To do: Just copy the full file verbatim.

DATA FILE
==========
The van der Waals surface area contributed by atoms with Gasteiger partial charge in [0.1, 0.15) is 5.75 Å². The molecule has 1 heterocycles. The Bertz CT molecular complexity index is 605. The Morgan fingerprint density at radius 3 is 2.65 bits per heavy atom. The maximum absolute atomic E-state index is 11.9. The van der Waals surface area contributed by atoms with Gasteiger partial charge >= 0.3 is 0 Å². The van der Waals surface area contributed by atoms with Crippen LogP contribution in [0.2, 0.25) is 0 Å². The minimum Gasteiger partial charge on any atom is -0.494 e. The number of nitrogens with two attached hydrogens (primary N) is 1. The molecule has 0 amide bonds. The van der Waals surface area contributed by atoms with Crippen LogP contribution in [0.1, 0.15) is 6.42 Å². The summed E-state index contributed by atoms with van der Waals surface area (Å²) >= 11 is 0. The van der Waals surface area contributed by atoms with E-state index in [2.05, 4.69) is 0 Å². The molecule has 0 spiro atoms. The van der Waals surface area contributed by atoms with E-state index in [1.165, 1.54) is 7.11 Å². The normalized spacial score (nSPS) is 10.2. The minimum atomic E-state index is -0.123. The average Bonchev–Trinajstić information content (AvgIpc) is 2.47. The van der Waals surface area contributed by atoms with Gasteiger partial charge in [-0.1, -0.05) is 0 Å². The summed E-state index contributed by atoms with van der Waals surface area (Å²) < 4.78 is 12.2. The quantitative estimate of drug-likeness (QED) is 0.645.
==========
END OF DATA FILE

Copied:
The van der Waals surface area contributed by atoms with Gasteiger partial charge in [0.1, 0.15) is 5.75 Å². The molecule has 1 heterocycles. The Bertz CT molecular complexity index is 605. The Morgan fingerprint density at radius 3 is 2.65 bits per heavy atom. The maximum absolute atomic E-state index is 11.9. The van der Waals surface area contributed by atoms with Gasteiger partial charge >= 0.3 is 0 Å². The van der Waals surface area contributed by atoms with Crippen LogP contribution in [0.2, 0.25) is 0 Å². The minimum Gasteiger partial charge on any atom is -0.494 e. The number of nitrogens with two attached hydrogens (primary N) is 1. The molecule has 0 amide bonds. The van der Waals surface area contributed by atoms with Crippen LogP contribution in [0.1, 0.15) is 6.42 Å². The summed E-state index contributed by atoms with van der Waals surface area (Å²) >= 11 is 0. The van der Waals surface area contributed by atoms with E-state index in [2.05, 4.69) is 0 Å². The molecule has 0 spiro atoms. The van der Waals surface area contributed by atoms with E-state index in [1.165, 1.54) is 7.11 Å². The normalized spacial score (nSPS) is 10.2. The minimum atomic E-state index is -0.123. The average Bonchev–Trinajstić information content (AvgIpc) is 2.47. The van der Waals surface area contributed by atoms with Gasteiger partial charge in [-0.1, -0.05) is 0 Å². The summed E-state index contributed by atoms with van der Waals surface area (Å²) < 4.78 is 12.2. The quantitative estimate of drug-likeness (QED) is 0.645.